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To the Castle and Back Hardcover – May 15, 2007
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As president of Czechoslovakia and of the nascent Czech Republic, playwright-turned-statesman Havel led central Europe out of communism and into the twenty-first century before stepping down in 2003. With this book, Havel reflects upon his 14 years at Prague Castle but resists the constraints of a traditional memoir, instead combining retrospective commentary with excerpts from memos written to his staff while in office. Although fragmentary and offered with minimal context, these excerpts provide a diarylike glimpse into a leader simultaneously confronting challenges both major (Havel's struggle against so-called Mafia capitalism) and mundane (Havel's struggle to master his own computer system). Besides providing insightful, gently ironic commentary on the rigors of democratic leadership, Havel's unconventional narrative form also highlights his personality--his struggles with writing, his fondness for smokers, and his admiration for Madeleine Albright--somewhat above his significant personal achievements. He also weighs in on current events, including the Iraq War and the obstacles to complete European unification. The net result is a fresh and intimate self-portrait. Brendan Driscoll
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"An artful, sly and touching self-portrait . . . illuminate[s] the implausible incongruities that make up Havel's strange and appealing personality."
--The New York Times Book Review
"A political memoir like no other . . . A compelling record of what candour and moral authority can . . . achieve in politics."
"Even among the handful of politicians who can rival Havel's personal qualities, who can write like him? His calm good humor never breaks, even as his eyes remain fixed on the cliff the Western world is barreling toward."--Bloomberg News
"A fresh and intimate self-portrait . . . A diarylike glimpse into a leader simultaneously confronting challenges both major . . . and mundane."
"An illuminating memoir by an admirable writer and leader."
Top customer reviews
But instead of a chronological incident-by-incident description of what happened in those years from 1989 onward, Havel has given us this unorothodox book which is divided in three parts: his answers to an interviewer's question (the same interviewer with whom he collaborated on the fascinating "Distrubing the Peace" just before the revolution); excerpts from his official directions to his staff while president; and more recent reflections of his life in the post-presidency (largely written while on sabbatical in the United States).
There is plenty here to keep interested people enthralled: insights into contemporary world leaders; descriptions of those heady days which saw one-time "dissidents" elevated to power; explanations of why Havel acted as he did in various issues facing the Czech Republic (much of this material might be pretty much incomprehensible to many non-European readers). We also get stunningly honest glimpses into Havel's personality-- sometimes witty, often persnickety, always overly conflicted. These are, perhaps, the most fascinating aspects of the book (though, from a scholarly viewpoint, perhaps the least important). We learn that Havel loves Americans (so polite [!], he says; such good drivers [!!]; with such beautiful teeth-- though they eat these gigantic sandwiches and wash them down the Coca-cola. Interesting? Maybe. Important? Hardly.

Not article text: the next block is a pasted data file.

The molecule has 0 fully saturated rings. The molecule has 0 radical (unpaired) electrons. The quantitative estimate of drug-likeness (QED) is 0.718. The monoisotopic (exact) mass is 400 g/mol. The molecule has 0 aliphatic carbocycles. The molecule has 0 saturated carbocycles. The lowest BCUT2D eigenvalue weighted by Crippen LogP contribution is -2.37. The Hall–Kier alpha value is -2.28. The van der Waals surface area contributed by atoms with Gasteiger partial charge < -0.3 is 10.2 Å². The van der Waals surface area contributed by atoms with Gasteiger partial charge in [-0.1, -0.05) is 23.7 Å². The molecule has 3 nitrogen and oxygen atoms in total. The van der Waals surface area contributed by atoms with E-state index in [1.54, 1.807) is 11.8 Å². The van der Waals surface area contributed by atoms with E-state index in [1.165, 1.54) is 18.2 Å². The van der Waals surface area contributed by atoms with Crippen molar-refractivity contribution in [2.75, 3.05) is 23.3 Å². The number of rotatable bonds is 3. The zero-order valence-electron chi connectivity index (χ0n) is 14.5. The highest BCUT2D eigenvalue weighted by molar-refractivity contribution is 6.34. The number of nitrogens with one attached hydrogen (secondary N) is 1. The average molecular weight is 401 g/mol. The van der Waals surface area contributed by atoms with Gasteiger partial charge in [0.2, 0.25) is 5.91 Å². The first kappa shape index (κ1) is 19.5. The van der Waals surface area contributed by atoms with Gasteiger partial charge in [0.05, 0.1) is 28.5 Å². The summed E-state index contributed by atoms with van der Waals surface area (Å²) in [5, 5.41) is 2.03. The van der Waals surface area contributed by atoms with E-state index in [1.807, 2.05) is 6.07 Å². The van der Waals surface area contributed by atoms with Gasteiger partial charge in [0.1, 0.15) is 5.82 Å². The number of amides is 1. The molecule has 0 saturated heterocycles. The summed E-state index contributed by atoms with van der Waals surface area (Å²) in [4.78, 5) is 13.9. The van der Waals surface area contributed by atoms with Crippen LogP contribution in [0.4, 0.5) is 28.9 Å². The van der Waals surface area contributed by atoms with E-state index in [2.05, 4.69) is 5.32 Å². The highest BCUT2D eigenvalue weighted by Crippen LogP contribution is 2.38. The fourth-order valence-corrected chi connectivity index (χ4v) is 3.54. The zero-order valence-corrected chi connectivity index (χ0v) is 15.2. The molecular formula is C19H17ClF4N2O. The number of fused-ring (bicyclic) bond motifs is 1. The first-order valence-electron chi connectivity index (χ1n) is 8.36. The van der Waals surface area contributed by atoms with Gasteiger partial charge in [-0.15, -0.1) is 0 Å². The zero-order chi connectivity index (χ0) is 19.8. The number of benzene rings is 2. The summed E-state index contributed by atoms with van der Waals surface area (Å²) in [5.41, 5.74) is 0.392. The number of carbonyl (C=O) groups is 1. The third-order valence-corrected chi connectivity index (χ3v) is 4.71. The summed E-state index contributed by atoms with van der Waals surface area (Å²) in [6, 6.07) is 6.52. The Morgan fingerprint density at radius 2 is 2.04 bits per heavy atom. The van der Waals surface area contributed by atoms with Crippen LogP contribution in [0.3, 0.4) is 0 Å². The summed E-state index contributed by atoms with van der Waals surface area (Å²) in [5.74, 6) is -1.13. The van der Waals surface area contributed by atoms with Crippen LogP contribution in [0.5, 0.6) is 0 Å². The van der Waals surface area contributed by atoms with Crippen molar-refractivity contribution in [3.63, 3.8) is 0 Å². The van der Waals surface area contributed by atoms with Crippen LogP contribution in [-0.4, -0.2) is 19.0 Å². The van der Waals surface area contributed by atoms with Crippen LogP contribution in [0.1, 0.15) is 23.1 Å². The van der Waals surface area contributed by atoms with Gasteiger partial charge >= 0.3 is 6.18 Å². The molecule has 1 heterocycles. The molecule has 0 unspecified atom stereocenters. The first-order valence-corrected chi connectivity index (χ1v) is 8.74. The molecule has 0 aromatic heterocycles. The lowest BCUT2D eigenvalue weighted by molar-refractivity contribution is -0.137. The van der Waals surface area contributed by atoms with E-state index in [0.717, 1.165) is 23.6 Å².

Perhaps, from the viewpoint of the student of history and politics, it would have been more useful for Havel to concetrate for a longer time on, say, his relations with Klaus; the problems of privatization; the Czech Republic's relationship to NATO or the EU. But one senses that, had he done so, we would have a much less humane (and human) book here-- and letting personality and humanity shine through beyond the expected constructs of society is what much of Havel's lifework has been about. Certainly, this book irritates at times. Sometimes, one senses that by jumping about from subject to subject, from 2005 to 1994 to 1999 to 2004 again, much is left unsaid and much escapes sufficient analysis. Certainly, there is some kind of absurdist pattern to Havel's repeating certain brief extracts from his journal (about how he wants his pike prepared; the bat in the closet; needing a linger hose for his garden) over and over again. But what that pattern is precisely escapes most of those approching this book hoping for insights into Havel's perspective on our world and its recent history.
"To The Castle and Back" is well worth reading for its insights into this marvelous man and his story. It was good of him to share as much of himself with us as he has. But certainly, we shouldn't be surprised that as one of the great iconoclasts of our age, he chose to do so in a manner that was completely and unmistakably his own.
1. It contains insights into the difficulty of complaining about "the man" then being "the man." As a dissident he complained bitterly about how things were being run then someone said "OK, lets see if you can do better!"
2. It contains insight into the "eastern" mind. This book was like sitting around with my Russian friends over several bottles of vodka and having a giant circular stream of consciousness discussion of everything from politics to romance. Everything is in no particular order yet constantly connected to everything.
3. The idea that a good life is a large portion of martyrdom flows through this book. Again this is perhaps something of an eastern mindset. He draws deep meaning from his realization that his job is impossible and his work will fall apart yet it is his duty and his glory to continue.